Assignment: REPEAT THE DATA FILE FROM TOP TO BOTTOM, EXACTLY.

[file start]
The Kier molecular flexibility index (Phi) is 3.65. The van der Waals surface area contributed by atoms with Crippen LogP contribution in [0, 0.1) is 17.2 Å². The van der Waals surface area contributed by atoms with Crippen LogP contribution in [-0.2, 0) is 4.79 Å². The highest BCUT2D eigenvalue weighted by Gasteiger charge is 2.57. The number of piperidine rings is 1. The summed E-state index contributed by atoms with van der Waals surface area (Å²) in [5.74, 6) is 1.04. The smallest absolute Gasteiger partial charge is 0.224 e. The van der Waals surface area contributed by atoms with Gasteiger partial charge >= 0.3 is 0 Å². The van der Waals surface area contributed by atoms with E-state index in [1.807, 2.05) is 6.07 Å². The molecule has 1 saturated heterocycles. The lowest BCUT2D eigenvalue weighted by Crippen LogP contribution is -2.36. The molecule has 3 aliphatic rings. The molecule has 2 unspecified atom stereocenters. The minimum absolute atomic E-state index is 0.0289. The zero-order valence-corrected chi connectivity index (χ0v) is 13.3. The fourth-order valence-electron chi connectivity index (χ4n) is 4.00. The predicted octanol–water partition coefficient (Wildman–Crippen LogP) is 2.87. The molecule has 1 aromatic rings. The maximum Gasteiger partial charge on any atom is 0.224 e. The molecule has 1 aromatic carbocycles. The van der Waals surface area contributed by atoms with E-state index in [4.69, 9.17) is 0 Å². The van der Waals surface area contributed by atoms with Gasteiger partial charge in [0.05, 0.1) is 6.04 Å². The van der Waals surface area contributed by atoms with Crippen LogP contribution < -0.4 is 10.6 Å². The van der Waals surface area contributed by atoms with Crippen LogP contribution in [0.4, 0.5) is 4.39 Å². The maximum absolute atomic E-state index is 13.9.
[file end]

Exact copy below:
The Kier molecular flexibility index (Phi) is 3.65. The van der Waals surface area contributed by atoms with Crippen LogP contribution in [0, 0.1) is 17.2 Å². The van der Waals surface area contributed by atoms with Crippen LogP contribution in [-0.2, 0) is 4.79 Å². The highest BCUT2D eigenvalue weighted by Gasteiger charge is 2.57. The number of piperidine rings is 1. The summed E-state index contributed by atoms with van der Waals surface area (Å²) in [5.74, 6) is 1.04. The smallest absolute Gasteiger partial charge is 0.224 e. The van der Waals surface area contributed by atoms with Gasteiger partial charge >= 0.3 is 0 Å². The van der Waals surface area contributed by atoms with E-state index in [1.807, 2.05) is 6.07 Å². The molecule has 1 saturated heterocycles. The lowest BCUT2D eigenvalue weighted by Crippen LogP contribution is -2.36. The molecule has 3 aliphatic rings. The molecule has 2 unspecified atom stereocenters. The minimum absolute atomic E-state index is 0.0289. The zero-order valence-corrected chi connectivity index (χ0v) is 13.3. The fourth-order valence-electron chi connectivity index (χ4n) is 4.00. The predicted octanol–water partition coefficient (Wildman–Crippen LogP) is 2.87. The molecule has 1 aromatic rings. The maximum Gasteiger partial charge on any atom is 0.224 e. The molecule has 1 aromatic carbocycles. The van der Waals surface area contributed by atoms with E-state index in [4.69, 9.17) is 0 Å². The van der Waals surface area contributed by atoms with Gasteiger partial charge in [0.05, 0.1) is 6.04 Å². The van der Waals surface area contributed by atoms with Crippen LogP contribution < -0.4 is 10.6 Å². The van der Waals surface area contributed by atoms with Crippen LogP contribution in [0.4, 0.5) is 4.39 Å². The maximum absolute atomic E-state index is 13.9.